Prepared under the auspices of The American Society of Clinical Pathologists. By John A. Kolmer, M.D., Dr.P.H., D.Sc., LL.D., and Fred Boerner, V.M.D. Assisted by C. Z. Garber, A.B., M.D., and Committees of The American Society of Clinical Pathologists. Pp. I–XXII. 1–663. D. Appleton and Company, New York and London, 1931
1.The virus of a Colombian strain of yellow fever was maintained in the brown masked opossum (Metachirus nudicaudatus) for 10 consecutive passes by the intramuscular inoculation of serum.
2.There was no apparent increase in virulence or infectiousness of the virus for the brown masked opossum or for the related grey masked opossum in the course of these passes. The virus seemed equally infectious for Saimiri monkeys both before and after serial passage in the brown masked opossum.
3.The grey masked opossum (Metachirops opossum) was found to be resistant to infection with the strains of yellow fever virus tested; circulating virus was recovered from only 1 of 28 animals.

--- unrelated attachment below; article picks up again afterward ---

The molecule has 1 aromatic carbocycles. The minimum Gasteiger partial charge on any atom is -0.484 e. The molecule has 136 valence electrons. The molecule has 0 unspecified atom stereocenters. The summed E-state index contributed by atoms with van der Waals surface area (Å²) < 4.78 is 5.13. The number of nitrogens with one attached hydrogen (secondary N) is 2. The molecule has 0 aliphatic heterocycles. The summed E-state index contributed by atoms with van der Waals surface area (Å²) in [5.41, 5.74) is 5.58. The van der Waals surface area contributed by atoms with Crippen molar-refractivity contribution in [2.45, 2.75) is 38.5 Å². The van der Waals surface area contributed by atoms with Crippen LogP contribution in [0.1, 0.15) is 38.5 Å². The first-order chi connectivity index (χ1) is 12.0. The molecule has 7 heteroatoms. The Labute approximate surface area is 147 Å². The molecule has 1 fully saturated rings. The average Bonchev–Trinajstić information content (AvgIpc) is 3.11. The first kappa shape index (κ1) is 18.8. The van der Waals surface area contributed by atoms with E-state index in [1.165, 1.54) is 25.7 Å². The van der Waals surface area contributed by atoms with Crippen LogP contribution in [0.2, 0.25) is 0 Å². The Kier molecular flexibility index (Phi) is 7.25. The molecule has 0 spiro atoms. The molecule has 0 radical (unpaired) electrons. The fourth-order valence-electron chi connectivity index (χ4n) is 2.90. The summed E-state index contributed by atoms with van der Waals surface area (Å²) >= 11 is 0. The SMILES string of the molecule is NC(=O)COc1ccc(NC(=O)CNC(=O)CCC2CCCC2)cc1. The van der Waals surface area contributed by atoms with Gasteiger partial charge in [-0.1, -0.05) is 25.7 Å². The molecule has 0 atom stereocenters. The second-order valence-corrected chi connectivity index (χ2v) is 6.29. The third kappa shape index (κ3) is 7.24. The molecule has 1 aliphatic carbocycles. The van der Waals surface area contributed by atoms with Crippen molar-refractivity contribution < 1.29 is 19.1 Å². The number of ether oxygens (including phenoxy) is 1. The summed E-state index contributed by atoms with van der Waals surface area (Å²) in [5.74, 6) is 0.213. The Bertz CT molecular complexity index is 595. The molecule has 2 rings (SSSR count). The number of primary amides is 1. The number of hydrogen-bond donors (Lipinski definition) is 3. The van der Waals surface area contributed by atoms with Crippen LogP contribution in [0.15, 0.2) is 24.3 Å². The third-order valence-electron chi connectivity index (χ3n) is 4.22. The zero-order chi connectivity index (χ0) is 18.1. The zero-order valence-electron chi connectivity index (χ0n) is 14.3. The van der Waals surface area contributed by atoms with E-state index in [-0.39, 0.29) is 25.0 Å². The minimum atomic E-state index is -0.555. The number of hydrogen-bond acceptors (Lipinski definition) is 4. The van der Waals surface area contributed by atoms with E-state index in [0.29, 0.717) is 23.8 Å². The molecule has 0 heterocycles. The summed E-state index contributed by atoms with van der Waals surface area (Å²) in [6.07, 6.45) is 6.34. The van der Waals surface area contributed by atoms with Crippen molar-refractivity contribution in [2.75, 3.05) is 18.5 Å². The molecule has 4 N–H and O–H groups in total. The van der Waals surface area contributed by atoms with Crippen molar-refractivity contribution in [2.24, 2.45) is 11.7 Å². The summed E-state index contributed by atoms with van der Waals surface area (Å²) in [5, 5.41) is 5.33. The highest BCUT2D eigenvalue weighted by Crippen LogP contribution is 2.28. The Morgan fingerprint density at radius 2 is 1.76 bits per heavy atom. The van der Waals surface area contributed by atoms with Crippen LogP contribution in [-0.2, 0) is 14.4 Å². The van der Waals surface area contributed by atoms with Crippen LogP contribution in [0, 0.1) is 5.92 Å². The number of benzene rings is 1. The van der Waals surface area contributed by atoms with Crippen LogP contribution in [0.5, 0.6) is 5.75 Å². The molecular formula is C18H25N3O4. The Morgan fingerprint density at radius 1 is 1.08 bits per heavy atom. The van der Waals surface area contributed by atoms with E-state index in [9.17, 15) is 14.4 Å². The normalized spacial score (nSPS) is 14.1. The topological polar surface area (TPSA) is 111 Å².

4.Brown masked opossums which failed to show circulating virus after inoculation with small but demonstrable doses of virus sometimes circulated virus after a 2nd inoculation with the same or different strains of virus. Animals that had circulated virus once failed to show a 2nd circulation of virus on reinoculation.
5.Antibody response, as measured by the intracerebral protection test, was usually regular in the brown masked opossum, but a few sera seemed to give “false reactions” and a somewhat larger number of sera failed to show protective power even though taken from animals that had circulated virus.
6.The results of the intracerebral protection tests with sera of the grey masked opossum seemed to be completely unrelated to exposure of the animals to the virus of yellow fever.
7.Serum of the grey masked opossum was found to be highly toxic for mice on intracerebral inoculation, killing about 40 per cent of the mice; serum of the brown masked opossum did not show this toxic property.
8.The evidence available with regard to the possible role of these marsupials in the epidemiology of jungle yellow fever is inconclusive.